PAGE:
When I first started sewing, I remember being bemused by beeswax. No, scratch that and rewind. Specifically, I remember being bemused by the knots that would appear in my thread whenever I tried hand sewing. So I did some research, and learnt that beeswax would help. I just didn’t know how!
I thought I’d write a blog post about something that may appear obvious to some. To others who may be similairly bemused, I hope this helps!
So, beeswax. You can buy it in most haberdasheries. If you don’t know what it looks like, check out the above. Or ask for a shop assistant’s help. Or just wander around looking for something that resembles a giant’s gobbet of dried up snot. (Too much information?)
Here are my tips for working with beeswax.
Cut a length of thread for hand sewing. My rule of thumb is that it shouldn’t be longer than about 80 cm/ 31 inches. Any longer and it will knot, even with the help of beeswax. To guesstimate this length, I hold the end of the thread between forefinger and thumb. I stretch my arm out horizontally from my body. I then pull the spool back in my other hand until it’s pressing against my collar bone, thread extended between both hands. I imagine I’m Katniss in The Hunger Games, pulling back the string on my bow before releasing an arrow straight into the heart of an enemy. Because sewing is just like The Hunger Games.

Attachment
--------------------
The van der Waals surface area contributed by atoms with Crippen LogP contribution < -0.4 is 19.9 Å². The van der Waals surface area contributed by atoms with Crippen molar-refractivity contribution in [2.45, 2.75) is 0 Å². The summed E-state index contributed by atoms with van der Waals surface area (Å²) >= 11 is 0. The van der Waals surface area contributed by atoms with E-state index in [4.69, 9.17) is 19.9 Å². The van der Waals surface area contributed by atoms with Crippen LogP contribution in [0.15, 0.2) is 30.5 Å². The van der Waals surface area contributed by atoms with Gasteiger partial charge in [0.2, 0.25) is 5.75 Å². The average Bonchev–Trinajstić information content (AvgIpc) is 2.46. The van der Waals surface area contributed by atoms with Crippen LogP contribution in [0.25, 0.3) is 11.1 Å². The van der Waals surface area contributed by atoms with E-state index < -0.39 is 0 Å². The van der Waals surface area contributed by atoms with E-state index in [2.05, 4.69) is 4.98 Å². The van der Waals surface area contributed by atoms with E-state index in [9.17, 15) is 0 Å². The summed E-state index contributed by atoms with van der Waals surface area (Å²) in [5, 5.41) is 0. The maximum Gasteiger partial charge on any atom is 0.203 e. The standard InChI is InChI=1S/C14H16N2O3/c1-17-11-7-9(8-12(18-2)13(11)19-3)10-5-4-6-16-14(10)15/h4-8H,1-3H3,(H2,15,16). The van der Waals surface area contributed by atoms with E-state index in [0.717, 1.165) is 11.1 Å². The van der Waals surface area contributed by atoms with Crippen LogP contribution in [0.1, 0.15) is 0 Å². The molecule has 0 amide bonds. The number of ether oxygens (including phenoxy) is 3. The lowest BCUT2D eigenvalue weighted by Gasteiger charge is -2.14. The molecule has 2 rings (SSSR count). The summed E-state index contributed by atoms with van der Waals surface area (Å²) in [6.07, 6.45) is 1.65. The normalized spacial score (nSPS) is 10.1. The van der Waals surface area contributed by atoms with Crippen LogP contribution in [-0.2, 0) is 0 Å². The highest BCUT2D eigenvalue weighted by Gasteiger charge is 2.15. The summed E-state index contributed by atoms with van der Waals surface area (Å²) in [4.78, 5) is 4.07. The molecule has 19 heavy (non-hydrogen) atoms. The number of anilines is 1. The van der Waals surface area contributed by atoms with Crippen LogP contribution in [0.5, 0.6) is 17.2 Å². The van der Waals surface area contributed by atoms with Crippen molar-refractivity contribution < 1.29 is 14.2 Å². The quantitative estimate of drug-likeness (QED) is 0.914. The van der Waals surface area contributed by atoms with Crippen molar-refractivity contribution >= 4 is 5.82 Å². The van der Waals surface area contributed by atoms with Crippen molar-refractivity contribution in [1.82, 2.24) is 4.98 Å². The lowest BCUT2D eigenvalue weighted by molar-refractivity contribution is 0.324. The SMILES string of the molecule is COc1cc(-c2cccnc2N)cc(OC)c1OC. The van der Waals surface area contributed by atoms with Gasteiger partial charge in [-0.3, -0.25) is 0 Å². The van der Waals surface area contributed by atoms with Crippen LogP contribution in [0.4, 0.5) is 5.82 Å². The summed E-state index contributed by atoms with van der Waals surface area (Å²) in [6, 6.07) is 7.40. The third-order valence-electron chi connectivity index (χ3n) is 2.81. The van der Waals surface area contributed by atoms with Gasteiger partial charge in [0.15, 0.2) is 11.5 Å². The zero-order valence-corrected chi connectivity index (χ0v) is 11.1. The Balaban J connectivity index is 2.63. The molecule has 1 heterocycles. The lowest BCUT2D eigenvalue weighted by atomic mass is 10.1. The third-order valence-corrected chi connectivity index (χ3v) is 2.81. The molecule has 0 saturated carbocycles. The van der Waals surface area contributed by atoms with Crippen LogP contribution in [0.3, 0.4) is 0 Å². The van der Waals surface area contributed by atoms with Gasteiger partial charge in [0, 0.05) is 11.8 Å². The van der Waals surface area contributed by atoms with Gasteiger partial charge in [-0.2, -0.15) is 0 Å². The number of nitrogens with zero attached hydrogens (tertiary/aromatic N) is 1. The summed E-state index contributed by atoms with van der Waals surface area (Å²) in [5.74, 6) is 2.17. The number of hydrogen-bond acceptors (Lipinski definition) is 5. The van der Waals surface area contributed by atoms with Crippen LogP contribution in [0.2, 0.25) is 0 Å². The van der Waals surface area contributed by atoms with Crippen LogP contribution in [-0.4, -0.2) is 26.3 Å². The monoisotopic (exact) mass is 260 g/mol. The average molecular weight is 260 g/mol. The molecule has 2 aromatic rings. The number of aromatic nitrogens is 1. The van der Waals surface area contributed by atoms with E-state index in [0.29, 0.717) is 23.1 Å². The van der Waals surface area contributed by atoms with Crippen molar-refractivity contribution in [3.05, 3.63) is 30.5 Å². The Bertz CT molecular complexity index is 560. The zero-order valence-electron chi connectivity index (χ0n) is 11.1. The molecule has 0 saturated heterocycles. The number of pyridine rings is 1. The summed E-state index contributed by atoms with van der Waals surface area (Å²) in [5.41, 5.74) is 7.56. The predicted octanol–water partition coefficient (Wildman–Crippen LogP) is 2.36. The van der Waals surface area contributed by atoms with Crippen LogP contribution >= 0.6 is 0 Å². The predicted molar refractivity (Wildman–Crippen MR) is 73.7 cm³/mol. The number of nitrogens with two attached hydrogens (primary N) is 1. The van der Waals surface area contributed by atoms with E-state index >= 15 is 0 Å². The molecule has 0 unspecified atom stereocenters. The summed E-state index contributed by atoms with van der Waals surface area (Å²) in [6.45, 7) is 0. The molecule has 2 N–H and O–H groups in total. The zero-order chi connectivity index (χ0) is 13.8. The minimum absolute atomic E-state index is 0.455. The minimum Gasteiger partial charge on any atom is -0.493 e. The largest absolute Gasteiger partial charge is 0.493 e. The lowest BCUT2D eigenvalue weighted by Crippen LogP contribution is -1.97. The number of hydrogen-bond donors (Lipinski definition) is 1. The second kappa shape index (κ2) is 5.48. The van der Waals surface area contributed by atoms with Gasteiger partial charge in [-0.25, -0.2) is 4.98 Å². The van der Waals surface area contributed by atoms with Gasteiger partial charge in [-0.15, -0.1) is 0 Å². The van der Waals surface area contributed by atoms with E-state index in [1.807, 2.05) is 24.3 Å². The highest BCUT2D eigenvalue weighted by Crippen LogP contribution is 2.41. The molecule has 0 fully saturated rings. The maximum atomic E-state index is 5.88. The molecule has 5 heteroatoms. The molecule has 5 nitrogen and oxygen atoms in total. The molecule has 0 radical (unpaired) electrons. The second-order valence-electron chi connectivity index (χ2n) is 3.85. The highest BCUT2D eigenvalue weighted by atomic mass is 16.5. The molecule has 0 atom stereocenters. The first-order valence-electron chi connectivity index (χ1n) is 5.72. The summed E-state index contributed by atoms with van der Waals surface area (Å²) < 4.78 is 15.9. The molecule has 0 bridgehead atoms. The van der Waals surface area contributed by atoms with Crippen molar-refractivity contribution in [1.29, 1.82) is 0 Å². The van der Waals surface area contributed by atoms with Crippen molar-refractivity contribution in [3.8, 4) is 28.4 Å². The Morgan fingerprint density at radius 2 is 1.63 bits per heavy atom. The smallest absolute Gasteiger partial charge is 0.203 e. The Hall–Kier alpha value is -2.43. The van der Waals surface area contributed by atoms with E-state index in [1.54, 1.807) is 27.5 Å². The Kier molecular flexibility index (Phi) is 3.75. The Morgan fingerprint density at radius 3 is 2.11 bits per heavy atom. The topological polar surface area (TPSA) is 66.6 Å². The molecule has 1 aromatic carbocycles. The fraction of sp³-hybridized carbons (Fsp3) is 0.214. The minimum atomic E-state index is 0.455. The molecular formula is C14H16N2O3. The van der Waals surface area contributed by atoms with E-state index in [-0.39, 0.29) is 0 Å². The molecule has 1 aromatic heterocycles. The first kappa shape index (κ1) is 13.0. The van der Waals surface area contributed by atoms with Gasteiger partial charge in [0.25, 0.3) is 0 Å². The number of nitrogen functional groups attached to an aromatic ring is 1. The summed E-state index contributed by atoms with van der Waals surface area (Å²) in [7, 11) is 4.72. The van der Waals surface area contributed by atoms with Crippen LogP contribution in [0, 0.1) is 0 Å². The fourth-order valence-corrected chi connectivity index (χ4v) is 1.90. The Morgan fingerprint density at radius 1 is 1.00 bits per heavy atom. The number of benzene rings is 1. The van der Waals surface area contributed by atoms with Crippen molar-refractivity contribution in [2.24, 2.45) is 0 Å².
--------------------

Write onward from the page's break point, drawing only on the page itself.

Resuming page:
Thread cut, I run it through my beeswax…
Very Important Next Step. I then seal my beeswax into my thread by running a moderately hot iron over it. I’ve heard people say this should only be done between two layers of absorbent cloth. Never bothered, myself. But, I have found that this step really helps strengthen and smooth the thread.
If I have quite a lot of hand sewing to do, I’ll cut three lengths of thread and prep them. Then I’ll gather my thread in a small container – an espresso cup does just the job! – and take it with my thimble, needles, pins, and embroidery scissors and settle on the sofa for a good, long session of hand sewing. I come from the camp that loves hand sewing. So meditative, so satisfying, so easy to do in front of the telly.
I use the Sunny Gal Patented Method for tying a knot in my thread. (Do click through on the link for a very detailed explanation of this small but useful technique.)
Then I thread my needle (thoughts on needles here) and am all set for some knot free hand sewing. Thank you, bees of the world. I salute you!